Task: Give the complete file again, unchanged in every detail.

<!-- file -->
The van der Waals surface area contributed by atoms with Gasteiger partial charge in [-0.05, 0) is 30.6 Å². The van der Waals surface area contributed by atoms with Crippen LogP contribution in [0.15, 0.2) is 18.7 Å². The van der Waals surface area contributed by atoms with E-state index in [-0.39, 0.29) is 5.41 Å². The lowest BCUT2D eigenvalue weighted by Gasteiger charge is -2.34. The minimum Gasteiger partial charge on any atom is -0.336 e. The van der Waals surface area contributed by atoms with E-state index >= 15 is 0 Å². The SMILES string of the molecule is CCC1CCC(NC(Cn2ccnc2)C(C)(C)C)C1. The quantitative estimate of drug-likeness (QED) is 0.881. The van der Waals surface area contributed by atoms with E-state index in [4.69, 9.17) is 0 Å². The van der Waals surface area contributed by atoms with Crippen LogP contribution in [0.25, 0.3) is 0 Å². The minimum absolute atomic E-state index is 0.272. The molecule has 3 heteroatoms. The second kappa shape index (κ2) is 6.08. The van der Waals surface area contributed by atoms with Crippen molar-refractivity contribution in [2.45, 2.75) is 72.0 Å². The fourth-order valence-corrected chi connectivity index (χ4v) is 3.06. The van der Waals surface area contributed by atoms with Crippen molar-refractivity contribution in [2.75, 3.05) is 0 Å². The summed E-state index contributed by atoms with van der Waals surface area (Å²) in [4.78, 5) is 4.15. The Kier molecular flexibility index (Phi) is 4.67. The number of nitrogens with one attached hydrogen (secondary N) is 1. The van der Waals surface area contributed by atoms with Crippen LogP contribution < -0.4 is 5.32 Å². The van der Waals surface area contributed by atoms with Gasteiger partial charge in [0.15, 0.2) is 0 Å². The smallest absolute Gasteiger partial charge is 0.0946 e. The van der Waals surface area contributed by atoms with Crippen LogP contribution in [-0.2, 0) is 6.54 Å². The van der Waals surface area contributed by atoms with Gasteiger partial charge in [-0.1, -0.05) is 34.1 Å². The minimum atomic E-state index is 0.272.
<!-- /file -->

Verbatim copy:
The van der Waals surface area contributed by atoms with Gasteiger partial charge in [-0.05, 0) is 30.6 Å². The van der Waals surface area contributed by atoms with Crippen LogP contribution in [0.15, 0.2) is 18.7 Å². The van der Waals surface area contributed by atoms with E-state index in [-0.39, 0.29) is 5.41 Å². The lowest BCUT2D eigenvalue weighted by Gasteiger charge is -2.34. The minimum Gasteiger partial charge on any atom is -0.336 e. The van der Waals surface area contributed by atoms with E-state index >= 15 is 0 Å². The SMILES string of the molecule is CCC1CCC(NC(Cn2ccnc2)C(C)(C)C)C1. The quantitative estimate of drug-likeness (QED) is 0.881. The van der Waals surface area contributed by atoms with E-state index in [4.69, 9.17) is 0 Å². The van der Waals surface area contributed by atoms with Crippen LogP contribution in [0.25, 0.3) is 0 Å². The minimum absolute atomic E-state index is 0.272. The molecule has 3 heteroatoms. The second kappa shape index (κ2) is 6.08. The van der Waals surface area contributed by atoms with Crippen molar-refractivity contribution in [2.45, 2.75) is 72.0 Å². The fourth-order valence-corrected chi connectivity index (χ4v) is 3.06. The van der Waals surface area contributed by atoms with Crippen molar-refractivity contribution in [2.75, 3.05) is 0 Å². The summed E-state index contributed by atoms with van der Waals surface area (Å²) in [4.78, 5) is 4.15. The Kier molecular flexibility index (Phi) is 4.67. The number of nitrogens with one attached hydrogen (secondary N) is 1. The van der Waals surface area contributed by atoms with Crippen LogP contribution < -0.4 is 5.32 Å². The van der Waals surface area contributed by atoms with Gasteiger partial charge in [0.15, 0.2) is 0 Å². The smallest absolute Gasteiger partial charge is 0.0946 e. The van der Waals surface area contributed by atoms with Crippen LogP contribution in [-0.2, 0) is 6.54 Å². The van der Waals surface area contributed by atoms with Gasteiger partial charge in [-0.1, -0.05) is 34.1 Å². The minimum atomic E-state index is 0.272.